In other news, I need a new coffee maker. My late mother gave me the one I have now, almost fourteen years ago when Darren and I moved into our apartment. I use it once a day, don’t let it stay on past half an hour, and vinegar is regularly, so it has held up a long time. But it needs to be cleaned with vinegar every month now instead of every six months, steams a lot more when brewing, and it takes twenty minutes to make four cups. I don’t like change and I don’t want to lose something my mother gave me, but every time it makes a series of loud hissing sounds like it is demonic or a giant angry cat, I know the coffee maker is on its last legs and I need to replace it. I’m bummed, but I know that I will get used to the new coffee maker. I usually come around in the end when things change.

Not much else to say today. I had a few topics I thought about writing about, but I couldn’t get any to gel and develop enough for a blog entry. I will say I was really impressed by last Saturday’s (3/24/18) March for Our Lives, the rally in Washington D.C. for gun reform laws, and the other rallies across the country that joined in. There is a lot to despair in the world these days, but seeing the youngest generation be so strong, focused, and vocal about a shared goal gave me a lot of hope for the future.

Joe will be back next Wednesday, and probably Thursday as well. Until then, as he would say, take care, have a great weekend, and happy reading.

From Rebecca: Schlow Centre Region Library revisited

Greetings, Joe’s readers. Back in October of 2013 I wrote a post on libraries and Schlow Centre Region Library. I said a lot of good things in that one, so here is the link you can follow if you want to read it too. Since I wrote it I got faster internet at home and stopped using the library for their computers and internet, but I still go there once or twice a week to check out books and CDs. It is still one of my favorite places in the world.

A few weeks ago, it occurred to me that my mother-in-law might enjoy audio books and I wondered over to that section. Sure enough, Schlow has a large collection to choose from, including a lot of the J.D. Robb series that we both read. I knew about this section before, but until I was looking into them I didn’t appreciate it. It impressed on me one of best features of libraries, that they offer so many different resources and we might not need them for years, but when we do want something, there it is.

The upper level of Schlow contains the audio books, CDs, large print books, young adult novels, graphic novels, books for sale, public computers, helpful staff, non-fiction books, fiction books, a wide range of newspapers and magazines available to read, tables and chairs, two rooms with doors that close to use – one includes materials for crafts, and desks with plugs for people with laptops or who want space to study. The lower level contains the children’s section with computers, fiction and non-fiction books, magazines, helpful staff, graphic novels, and games. Thinking about it, I am amazed by the variety.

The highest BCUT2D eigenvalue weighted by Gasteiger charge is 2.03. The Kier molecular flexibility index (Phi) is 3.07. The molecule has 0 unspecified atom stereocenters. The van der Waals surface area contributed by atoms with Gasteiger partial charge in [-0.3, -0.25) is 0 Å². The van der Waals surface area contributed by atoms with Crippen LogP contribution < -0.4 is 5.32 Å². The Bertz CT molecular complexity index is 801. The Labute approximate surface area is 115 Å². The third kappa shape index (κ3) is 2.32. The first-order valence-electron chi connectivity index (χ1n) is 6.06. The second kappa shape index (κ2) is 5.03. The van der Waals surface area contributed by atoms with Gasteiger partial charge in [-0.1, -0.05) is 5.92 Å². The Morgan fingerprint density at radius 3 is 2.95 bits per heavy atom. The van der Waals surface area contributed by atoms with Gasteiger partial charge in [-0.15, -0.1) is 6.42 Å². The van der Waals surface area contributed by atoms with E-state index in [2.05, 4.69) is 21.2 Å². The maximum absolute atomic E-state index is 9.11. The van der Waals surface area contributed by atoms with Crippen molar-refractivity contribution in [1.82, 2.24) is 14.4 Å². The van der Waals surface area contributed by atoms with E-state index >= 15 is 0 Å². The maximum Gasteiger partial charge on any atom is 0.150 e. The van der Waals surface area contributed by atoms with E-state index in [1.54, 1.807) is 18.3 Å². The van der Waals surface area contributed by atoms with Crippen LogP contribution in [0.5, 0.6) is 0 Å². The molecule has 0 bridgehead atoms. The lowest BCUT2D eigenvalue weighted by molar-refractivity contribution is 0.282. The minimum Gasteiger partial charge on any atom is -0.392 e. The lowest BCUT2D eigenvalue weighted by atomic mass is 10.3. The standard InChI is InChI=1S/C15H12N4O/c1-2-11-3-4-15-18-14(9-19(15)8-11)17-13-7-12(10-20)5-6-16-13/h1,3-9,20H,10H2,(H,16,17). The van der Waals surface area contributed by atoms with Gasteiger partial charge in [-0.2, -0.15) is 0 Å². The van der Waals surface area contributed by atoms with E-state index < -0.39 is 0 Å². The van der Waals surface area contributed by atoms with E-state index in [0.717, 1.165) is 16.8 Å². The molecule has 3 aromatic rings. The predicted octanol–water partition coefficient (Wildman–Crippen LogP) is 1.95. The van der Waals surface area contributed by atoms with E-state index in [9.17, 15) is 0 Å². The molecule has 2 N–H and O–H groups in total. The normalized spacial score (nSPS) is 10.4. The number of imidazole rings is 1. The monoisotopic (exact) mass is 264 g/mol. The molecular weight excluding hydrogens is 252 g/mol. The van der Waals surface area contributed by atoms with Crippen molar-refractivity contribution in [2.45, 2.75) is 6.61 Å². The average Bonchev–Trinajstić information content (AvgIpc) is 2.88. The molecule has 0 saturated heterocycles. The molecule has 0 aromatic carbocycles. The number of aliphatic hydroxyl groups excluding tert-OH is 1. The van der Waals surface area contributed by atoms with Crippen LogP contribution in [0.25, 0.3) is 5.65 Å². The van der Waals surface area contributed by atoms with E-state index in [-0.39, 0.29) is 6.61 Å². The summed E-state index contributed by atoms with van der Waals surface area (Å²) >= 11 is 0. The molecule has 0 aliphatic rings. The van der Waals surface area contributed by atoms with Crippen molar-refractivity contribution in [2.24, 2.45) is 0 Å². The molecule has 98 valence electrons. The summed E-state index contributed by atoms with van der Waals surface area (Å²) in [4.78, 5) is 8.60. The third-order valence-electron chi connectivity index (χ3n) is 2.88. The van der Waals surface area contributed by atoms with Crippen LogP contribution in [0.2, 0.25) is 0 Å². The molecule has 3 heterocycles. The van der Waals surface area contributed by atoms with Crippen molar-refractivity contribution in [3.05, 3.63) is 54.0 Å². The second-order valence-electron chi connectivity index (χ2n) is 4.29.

Last year, I was looking at books on a return cart and picked up the first novel in an unusual series, Talking to the Dead by Harry Bingham. The main character, Fiona Griffiths, has a rare mental condition that she struggles with to do her job on the police force in the U.K. I would never have found this series without seeing it at Schlow. I wanted to read more of these books, so I looked him up in the catalogue, and the library only had the first one. So I did an interlibrary loan request for the second book in the series once I looked up the title (my first time doing an ILL) and waited about a month for it to come in. When I picked up the book, I noticed it had Schlow Centre Region Library identification on it, and looking through it I realized it had the signs of being a print-on-demand book. They might not have been able to find a copy in other libraries. I realized that Schlow bought the book to fill my request and to put in their collection. Wow. I know at least one other person read the first one because it was on the return cart, so I hope that my request helps someone else read the second book, and now the third book. I want to read the rest of the series, but knowing that Schlow would buy the book instead of borrow it, I waited a few months before requesting the third one, and will wait a few months before asking for the fourth one. There are six books in the series and I would feel guilty asking for so much of their resources in a short period of time. I don’t have the space on my shelves or the money to buy the series on my own.